Driving down Ocean Highway through Brunswick County in North Carolina, you couldn’t miss the establishments called Close Encounters and Playmates. Close Encounters was basically a large, concrete box of a place, set back from the main road, but lit in the dark with a creepy, alien-esque glow. Playmates’ decorator wasn’t quite as innovative; the drab building sat in plain view of the highway and boasted only a little bit of neon, along with a Dementor cloud that infected all passersby with momentary despair.
While not exactly far from the strip clubs just down the road in Myrtle Beach, these two buildings both somehow felt distinctly out of place. Maybe it was their out-in-the-middle-of-nowhere-ness that made one wonder, what the hell really goes on in there?
Close Encounters has since been shut down, to be reopened as community college classrooms. And Playmates, along with another nearby business, Sun Spa, is the subject of a (second) recent prostitution bust. Five women were arrested last week for charges related to prostitution, some also for drug possession, and the county sheriff’s department has emphasized that these arrests will help close both businesses. The sting appeared to be a triumph for law enforcement officials, who have received unending complaints from the community, including church, school, and neighborhood groups.
Beautiful contributors to the landscape that they were, I might have been on the phone to police, myself, if I lived next door. But it isn’t — or at least it shouldn’t be — just about appearances. After the prostitution bust that led to the closing of Close Encounters last June, the sheriff’s department claimed to have considered and subsequently ruled out human trafficking. These women were in violation of the law, guilty of poor moral conduct, and they would be held up as examples to the community. Sheriff John Ingram wanted to make the message clear: “We are going to be there and enforcing the law and aggressively trying to shut these places down.”
Tough laws and vigilant enforcement of those laws are key in preventing crimes like prostitution, and I applaud Brunswick County’s efforts in that respect. However, as far as their investigations into the possibility of human trafficking, I have to wonder, what exactly is their definition of the term?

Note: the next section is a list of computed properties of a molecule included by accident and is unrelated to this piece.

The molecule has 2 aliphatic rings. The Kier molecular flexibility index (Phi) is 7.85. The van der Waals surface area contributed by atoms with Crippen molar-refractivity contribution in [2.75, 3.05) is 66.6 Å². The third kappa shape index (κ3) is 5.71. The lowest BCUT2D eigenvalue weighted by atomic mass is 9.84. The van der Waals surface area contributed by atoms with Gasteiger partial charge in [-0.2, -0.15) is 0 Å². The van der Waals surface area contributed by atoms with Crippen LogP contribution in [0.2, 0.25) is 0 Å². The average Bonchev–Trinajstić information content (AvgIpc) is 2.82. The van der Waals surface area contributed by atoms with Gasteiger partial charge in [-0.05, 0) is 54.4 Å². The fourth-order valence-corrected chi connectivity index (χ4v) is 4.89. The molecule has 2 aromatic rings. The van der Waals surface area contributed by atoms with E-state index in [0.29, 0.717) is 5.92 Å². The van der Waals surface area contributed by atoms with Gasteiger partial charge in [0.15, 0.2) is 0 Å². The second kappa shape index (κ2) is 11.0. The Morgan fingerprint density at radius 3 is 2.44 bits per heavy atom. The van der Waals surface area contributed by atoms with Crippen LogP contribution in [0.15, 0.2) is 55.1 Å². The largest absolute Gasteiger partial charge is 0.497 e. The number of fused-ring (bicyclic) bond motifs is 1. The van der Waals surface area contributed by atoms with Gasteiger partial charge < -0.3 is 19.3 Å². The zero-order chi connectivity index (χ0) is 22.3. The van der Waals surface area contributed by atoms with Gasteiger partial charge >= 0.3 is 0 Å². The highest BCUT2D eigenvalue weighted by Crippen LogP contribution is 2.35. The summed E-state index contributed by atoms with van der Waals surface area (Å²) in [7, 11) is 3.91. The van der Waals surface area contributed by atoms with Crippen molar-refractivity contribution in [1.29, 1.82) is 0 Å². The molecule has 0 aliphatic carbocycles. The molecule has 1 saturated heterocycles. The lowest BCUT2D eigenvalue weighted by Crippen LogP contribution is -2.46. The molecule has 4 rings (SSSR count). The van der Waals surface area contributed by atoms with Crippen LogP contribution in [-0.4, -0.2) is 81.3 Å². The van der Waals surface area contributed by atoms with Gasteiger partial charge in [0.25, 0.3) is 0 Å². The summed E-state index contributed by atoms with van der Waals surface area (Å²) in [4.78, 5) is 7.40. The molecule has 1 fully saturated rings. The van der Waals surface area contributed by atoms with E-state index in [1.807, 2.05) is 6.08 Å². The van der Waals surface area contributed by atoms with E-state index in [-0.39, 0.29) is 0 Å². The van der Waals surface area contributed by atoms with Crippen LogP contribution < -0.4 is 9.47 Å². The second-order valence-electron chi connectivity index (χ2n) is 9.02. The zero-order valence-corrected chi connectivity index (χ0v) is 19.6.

None of the five women had local ties to the area; two came from out of the state, and three from other countries. All were living at their respective place of “employment,” sleeping on couches or massage tables. After the related sting last summer, police seemed to think the women arrested at that time may have been part of a larger prostitution ring, shuffled from state to state in order to elude the law — and, of course, to maintain their fairy-tale lifestyle of isolation and sex work in skeezy, small-town strip clubs.
Busting a group of prostitutes might be an easy (and showy) “fix” to the problem of unsavory businesses tainting a community’s image. But the questions remain of who exactly was in charge of these women, and whether or not those women had a choice in living and working at Playmates and Sun Spa. Not to mention, who were their clients? Avoiding the answers ultimately fails any potential victims in these scenarios and gives a free pass to whomever kept the businesses running. The message that Brunswick County won’t play host to prostitution is loud, yes, but not as clear as it should be.
Photo credit: Daniel Zanini H.